The last article looked at how exposure therapy can help you moderate your weed use. We’d like to mention another benefit moderating has over quitting cold turkey: the reduction or elimination of physical withdrawal symptoms. Cannabis withdrawal, whether physical or psychological, can be uncomfortable. Symptoms can include insomnia, headaches, a lack of appetite, muscle cramps and pain, and mood swings.
People Going Through Marijuana Withdrawal Are Highly Susceptible To Relapse
Marijuana withdrawal symptoms peak and then fade. The peak occurs at different times for everyone, but it’s usually within the first three or four days. Because it’s uncomfortable, many people use to relieve their symptoms. The abstinence model would call this a relapse, which basically means you’ve failed, but feelings of failure don’t help. They are destructive. They undermine self-esteem, which undermines the confidence one needs to have in order to set and achieve goals–goals like cutting down or quitting weed. Moderation is a good first step because it doesn’t allow for failure. There’s no such thing as a relapse when you’re moderating. It’s true that you can mess up on moderating your weed usage, but it’s not viewed as harshly as a relapse. And remember how important self-compassion is?
Moderation Isn’t a Permanent Solution for Some People
Moderation means that you don’t need to quit, that you go on smoking moderately indefinitely. And if you can moderate your marijuana use through exposure therapy or by some other method and remain a moderate user, then you are lucky. I realized I was never going to be one of those people who could take one or two hits when the opportunity presented itself, or even use it in moderation. I don’t do moderation well, and I’ve come to accept this, and I’ve figured out workarounds.
I Told Myself I Was Only Moderating
I used moderation as a crutch, a shill, a little white lie I told myself. I knew I had to quit. Weed was getting more and more control over me, and I was becoming more and more worried about that loss. The worry was further intensified as I kept failing in my attempts to quit smoking weed. But even when I was high, a thought would fly by like those planes at the beach that trail banners saying that I had a problem with weed. Other worrying thoughts included asking myself if I could get this addicted to a non-addictive substance, what the hell kind of addiction was next up? When I would acknowledge to myself that I wasn’t helping myself intellectually, emotionally, physically, socially, and financially by using it, I’d tell myself that I was going to have to quit smoking weed, permanently. (Echo and fade on the word permanently.) That thought terrified me.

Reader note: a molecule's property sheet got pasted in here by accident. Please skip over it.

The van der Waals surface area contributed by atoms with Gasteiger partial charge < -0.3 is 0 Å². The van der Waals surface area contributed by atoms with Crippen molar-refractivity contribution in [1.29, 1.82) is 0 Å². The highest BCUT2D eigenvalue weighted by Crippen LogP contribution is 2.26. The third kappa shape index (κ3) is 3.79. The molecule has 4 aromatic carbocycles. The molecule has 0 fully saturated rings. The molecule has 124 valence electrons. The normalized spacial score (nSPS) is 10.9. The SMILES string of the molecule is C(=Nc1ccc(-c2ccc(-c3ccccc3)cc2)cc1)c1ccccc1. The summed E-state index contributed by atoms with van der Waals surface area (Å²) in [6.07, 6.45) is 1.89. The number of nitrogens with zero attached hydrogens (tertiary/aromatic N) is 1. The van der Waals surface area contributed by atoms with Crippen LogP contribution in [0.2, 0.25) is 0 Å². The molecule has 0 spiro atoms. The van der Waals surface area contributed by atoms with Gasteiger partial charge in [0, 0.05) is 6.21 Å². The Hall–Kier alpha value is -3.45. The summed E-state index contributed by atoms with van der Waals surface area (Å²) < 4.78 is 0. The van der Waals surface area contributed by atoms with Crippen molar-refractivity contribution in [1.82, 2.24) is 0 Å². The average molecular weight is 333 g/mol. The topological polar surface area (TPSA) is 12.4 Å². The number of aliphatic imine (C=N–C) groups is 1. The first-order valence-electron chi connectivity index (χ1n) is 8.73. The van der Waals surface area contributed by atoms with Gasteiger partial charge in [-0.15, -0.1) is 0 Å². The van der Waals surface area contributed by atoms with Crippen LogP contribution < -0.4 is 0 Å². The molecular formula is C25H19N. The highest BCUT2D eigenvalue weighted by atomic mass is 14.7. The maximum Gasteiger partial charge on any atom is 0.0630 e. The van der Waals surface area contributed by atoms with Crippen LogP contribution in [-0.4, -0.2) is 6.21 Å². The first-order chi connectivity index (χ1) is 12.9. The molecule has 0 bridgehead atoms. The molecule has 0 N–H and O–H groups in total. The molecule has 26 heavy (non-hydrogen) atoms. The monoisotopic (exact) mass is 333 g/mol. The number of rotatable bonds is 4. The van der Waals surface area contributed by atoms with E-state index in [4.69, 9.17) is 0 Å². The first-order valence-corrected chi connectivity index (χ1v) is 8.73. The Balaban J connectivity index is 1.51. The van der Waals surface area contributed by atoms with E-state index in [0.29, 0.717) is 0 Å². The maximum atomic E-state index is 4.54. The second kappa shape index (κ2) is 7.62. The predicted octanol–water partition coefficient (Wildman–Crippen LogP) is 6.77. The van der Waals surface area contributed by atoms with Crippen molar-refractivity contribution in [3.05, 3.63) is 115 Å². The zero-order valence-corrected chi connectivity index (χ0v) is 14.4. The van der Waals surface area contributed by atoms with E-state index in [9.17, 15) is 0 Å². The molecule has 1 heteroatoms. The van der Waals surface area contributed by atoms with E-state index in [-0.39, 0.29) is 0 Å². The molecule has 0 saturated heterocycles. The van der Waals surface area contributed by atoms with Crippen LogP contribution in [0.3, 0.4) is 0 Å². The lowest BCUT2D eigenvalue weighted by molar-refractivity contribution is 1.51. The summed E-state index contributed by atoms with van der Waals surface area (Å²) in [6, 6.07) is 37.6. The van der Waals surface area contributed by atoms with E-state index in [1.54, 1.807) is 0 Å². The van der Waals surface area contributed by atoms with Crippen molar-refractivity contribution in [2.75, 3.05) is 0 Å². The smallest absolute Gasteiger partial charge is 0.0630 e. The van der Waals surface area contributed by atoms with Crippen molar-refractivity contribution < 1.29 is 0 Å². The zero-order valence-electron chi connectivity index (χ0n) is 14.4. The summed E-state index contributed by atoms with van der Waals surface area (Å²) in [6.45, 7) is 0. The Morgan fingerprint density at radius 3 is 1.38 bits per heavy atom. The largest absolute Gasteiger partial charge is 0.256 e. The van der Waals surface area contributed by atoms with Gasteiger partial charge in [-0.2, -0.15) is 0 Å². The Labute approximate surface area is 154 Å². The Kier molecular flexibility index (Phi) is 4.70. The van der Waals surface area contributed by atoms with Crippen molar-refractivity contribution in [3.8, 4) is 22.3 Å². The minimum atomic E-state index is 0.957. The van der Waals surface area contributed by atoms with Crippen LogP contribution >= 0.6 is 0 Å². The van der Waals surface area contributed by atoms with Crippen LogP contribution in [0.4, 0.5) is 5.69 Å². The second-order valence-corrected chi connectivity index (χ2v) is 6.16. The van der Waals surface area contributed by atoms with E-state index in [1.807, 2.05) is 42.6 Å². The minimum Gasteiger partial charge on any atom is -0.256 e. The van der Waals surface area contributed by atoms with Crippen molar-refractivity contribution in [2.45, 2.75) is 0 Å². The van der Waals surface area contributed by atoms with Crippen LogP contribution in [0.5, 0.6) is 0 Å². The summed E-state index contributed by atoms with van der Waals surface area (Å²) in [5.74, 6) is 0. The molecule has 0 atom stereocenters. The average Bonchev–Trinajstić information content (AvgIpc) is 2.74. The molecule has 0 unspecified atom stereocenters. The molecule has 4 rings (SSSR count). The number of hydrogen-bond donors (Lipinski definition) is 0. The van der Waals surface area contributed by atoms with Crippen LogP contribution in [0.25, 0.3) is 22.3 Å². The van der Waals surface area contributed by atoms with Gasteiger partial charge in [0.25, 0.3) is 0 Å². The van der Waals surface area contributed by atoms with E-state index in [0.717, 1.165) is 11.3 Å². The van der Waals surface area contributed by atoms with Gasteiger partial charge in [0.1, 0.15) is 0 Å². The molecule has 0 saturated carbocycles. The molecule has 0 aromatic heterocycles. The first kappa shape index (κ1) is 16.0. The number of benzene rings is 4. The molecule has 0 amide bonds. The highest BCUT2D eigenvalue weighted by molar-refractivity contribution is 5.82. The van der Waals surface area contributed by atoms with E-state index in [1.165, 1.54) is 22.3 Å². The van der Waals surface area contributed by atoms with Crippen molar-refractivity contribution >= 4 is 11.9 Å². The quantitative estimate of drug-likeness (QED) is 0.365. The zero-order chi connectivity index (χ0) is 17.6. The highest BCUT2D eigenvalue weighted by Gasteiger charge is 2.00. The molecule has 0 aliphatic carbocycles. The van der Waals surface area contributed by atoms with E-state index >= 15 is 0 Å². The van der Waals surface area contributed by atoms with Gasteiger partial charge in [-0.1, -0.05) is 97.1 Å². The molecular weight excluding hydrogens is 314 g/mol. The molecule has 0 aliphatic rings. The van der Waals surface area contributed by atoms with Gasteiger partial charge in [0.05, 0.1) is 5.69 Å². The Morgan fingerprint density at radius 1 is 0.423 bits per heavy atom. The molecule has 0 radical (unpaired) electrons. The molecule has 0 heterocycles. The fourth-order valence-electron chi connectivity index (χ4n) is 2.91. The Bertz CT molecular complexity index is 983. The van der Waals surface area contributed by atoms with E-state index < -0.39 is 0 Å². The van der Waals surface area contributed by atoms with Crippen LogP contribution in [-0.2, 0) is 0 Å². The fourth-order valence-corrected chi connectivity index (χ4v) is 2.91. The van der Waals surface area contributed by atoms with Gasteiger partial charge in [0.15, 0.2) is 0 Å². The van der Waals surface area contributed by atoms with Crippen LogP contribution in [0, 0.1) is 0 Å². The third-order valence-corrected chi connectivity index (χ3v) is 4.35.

Not exactly weed-related, but important nonetheless:
Are You An Abstainer or a Moderator?
Though I was definitely becoming more and more alarmed that I couldn’t quit using weed, I was equally horrified by the thought of a life without it. I guess the thoughts about quitting (permanently, permanently, permanently…) were stronger than my fears of quitting because I kept trying to quit. But every attempt had been unsuccessful, so I knew I needed to get creative. This is what I did: I told myself that I was going to walk the middle path, the path of moderation. But underneath, I knew I was lying to myself. I knew I wasn’t capable of moderation. What I was really doing was biding my time until I became strong enough to quit. Moderating allowed me to cut down, and cutting down made me feel less and less like a zombie snail. As I gained successes with moderation, I began to get back–little by little–the control my addiction to weed had taken from me.
As you can see if you watched the zombie snail video, feeling like one is something to be avoided at all costs. So I lied to myself while knowing I was lying to myself. I got comfortable with it. Oh hai self! Nothing major happening here, just a little moderating going on. It’s a type of tolerance break! Yeah, that’s it. Just a tolerance break of sorts. (Not!)
Next: The Many Models of Addiction.